Democrats to Keep Up Drive for Bipartisan Action on Iraq War
Friday, September 21, 2007
Democrats vowed yesterday to continue their uphill struggle to force President Bush to change course in Iraq, allowing legislative action on the war to spill into next week as negotiations continue on measures they hope could attract bipartisan support.
Senate Majority Leader Harry M. Reid (Nev.) said Democrats will not yield to a mostly unified Republican caucus by cutting short the war debate, despite few indications that GOP senators are open to compromise. Underscoring his resolve, Reid revived a proposal to cut off funding for most U.S. military operations in Iraq by next summer -- the most drastic antiwar measure in the legislative mix, and the biggest long shot for passage.
Co-sponsored by Reid and Sen. Russell Feingold (D-Wis.), the legislation was rejected 70 to 28, with only a few votes changing since May 16, when similar language died on a 67 to 29 vote. The Senate is to revisit today legislation that would set a timetable for withdrawing troops, another effort doomed to failure.
Behind the scenes, negotiations are continuing in the House and Senate to reach a bipartisan accord that could be considered in the Senate next week, as debate continues on the annual defense policy bill, or later this month, when Congress will consider new Iraq funding legislation.
"We still have hope that we can come up with something that will get us a majority of the votes," Reid said.
Republicans said they detected little movement within their own ranks. "I think the votes are roughly the same as four to six weeks ago," said Sen. Richard G. Lugar (Ind.), the ranking Republican on the Foreign Relations Committee.
Traditionally, the Senate has been the venue for bipartisan compromise and the House has sharpened political divisions. But Democratic leadership aides said yesterday the House may try to take the lead this time.
In their first meetings with the leadership, Reps. John Tanner (D-Tenn.), Mike Ross (D-Ark.), Michael N. Castle (R-Del.) and Phil English (R-Pa.) sat down with House Minority Leader John A. Boehner (R-Ohio), House Majority Leader Steny H. Hoyer (D-Md.) and House Armed Services Committee Chairman Ike Skelton (D-Mo.) to plead for a less confrontational debate when the House returns to war legislation.
Democrats also released a letter with 48 signatures from across the party's ideological spectrum demanding a vote on legislation that would give the administration 60 days to present Congress with a plan for withdrawing troops from Iraq. The legislation, drafted by Tanner, English and Rep. Neil Abercrombie (D-Hawaii), has been at the center of a fierce struggle among House Democrats. Antiwar activists say the measure would do nothing but give cover to Republicans looking for a way to tell constituents that they are standing against the war.
Twelve Republicans and eight Democrats in the House also signed on to what they call a "bipartisan compact" on Iraq. Although far from a definitive policy document, the compact indicates that moderates in both parties are coalescing against any cutoff of funds for the war, but are in favor of a mandated change of mission in Iraq away from combat. The document states that "efforts to eliminate funding for U.S. forces engaged in combat and in harm's way in Iraq would put at risk the safety and security of our service members."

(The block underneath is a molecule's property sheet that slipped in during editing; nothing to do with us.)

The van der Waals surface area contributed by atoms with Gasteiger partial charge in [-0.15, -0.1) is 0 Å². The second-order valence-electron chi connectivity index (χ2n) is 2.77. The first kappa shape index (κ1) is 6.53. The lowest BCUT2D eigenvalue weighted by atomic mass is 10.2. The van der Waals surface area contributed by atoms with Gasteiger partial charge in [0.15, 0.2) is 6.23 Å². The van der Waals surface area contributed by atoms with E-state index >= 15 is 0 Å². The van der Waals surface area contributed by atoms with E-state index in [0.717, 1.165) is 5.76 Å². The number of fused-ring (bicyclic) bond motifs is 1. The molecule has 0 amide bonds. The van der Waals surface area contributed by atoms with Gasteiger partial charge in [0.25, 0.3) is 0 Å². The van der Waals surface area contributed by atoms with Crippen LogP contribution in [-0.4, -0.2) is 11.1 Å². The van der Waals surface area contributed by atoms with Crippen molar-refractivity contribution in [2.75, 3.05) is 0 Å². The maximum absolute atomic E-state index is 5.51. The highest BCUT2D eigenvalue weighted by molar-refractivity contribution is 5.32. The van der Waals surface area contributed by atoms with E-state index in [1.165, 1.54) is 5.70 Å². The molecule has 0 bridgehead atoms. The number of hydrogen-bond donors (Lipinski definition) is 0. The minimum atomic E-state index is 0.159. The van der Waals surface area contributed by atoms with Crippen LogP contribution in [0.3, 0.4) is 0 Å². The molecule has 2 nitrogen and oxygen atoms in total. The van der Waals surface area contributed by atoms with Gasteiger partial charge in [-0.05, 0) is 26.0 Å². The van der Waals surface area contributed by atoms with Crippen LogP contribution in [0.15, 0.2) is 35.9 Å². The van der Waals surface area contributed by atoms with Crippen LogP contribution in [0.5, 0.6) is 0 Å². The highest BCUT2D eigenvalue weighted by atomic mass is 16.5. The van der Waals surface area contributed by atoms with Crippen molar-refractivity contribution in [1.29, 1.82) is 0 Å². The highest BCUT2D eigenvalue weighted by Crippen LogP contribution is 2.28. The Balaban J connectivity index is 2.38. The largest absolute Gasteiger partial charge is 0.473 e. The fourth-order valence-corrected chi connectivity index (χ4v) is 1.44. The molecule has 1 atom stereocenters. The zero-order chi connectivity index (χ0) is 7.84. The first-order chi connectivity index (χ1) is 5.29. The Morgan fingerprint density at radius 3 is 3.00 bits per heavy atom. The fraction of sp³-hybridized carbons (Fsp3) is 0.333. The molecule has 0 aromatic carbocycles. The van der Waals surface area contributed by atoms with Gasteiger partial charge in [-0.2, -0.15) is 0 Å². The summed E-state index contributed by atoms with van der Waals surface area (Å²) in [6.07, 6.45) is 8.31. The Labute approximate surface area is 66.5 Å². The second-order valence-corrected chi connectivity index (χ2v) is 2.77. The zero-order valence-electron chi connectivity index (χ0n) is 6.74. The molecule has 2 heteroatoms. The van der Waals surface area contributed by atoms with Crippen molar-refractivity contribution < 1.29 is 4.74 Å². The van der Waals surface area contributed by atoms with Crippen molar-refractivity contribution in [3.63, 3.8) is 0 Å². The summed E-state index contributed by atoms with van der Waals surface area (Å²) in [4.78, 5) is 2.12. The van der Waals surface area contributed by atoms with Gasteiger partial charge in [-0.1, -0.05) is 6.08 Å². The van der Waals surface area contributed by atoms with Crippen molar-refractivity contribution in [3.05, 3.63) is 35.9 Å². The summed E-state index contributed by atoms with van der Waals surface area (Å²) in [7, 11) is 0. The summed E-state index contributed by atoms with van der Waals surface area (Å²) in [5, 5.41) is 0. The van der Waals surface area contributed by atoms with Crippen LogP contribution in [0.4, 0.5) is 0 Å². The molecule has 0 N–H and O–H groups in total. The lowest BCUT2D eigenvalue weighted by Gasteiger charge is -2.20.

But it asserts that "the Government of Iraq must now be responsible for Iraq's future course," and that "it is critical for members of the U.S. Armed Forces . . . to have adequate rest and recuperation periods between deployments."
"The continued military mission of U.S. combat forces must lead to a timely transition to conducting counterterrorism operations, protecting the U.S. Armed Forces, supporting and equipping Iraqi forces to take full responsibility for their own security, assisting refugees, and preventing genocide," the document concludes.
A shift in the momentum of the war debate took place in the Senate on Wednesday, when a bipartisan proposal to extend the time between combat tours for troops did not attract the needed 60 votes, after anticipated Republican votes failed to materialize. Reid described how he had spent three weeks phoning and visiting GOP senators, seeking their support for the home-leave bill.
"I even called Larry Craig, trying to get some votes," said Reid, referring to the Idaho Republican who pleaded guilty to disorderly conduct charges related to an encounter with a police officer in an airport restroom. Craig confirmed that Reid called him last week.
"I got what I thought were some assurances," Reid said. "But the power of the White House was too much."
Democrats started to lose ground in the war debate last week. Bush announced then that he will adopt the recommendations of Army Gen. David H. Petraeus, the top U.S. commander in Iraq, to begin withdrawing a small number of troops before the end of the year, although 130,000 U.S. troops will remain through next summer -- the same number in place before Bush sent additional forces earlier this year. The plan reassured many Republicans that Bush is moving in the direction of a troop-reduction plan, albeit on a much slower timetable than Democrats have sought.
Another blow came in the form of a full-page advertisement in the New York Times by the antiwar group MoveOn.org, attacking Petraeus's patriotism. Democrats denounced the ad, but it caused some Republicans to shy away.
"I think the effectiveness of Petraeus and his testimony and the counterproductiveness of MoveOn.org froze everyone in their pre-August positions," said Sen. Gordon Smith (R-Ore.), who had been negotiating with Democrats on bipartisan withdrawal terms. Referring to Iraq, he said, "The facts on the ground there will determine the attitude of the American people, and the flexibility their elected representatives show."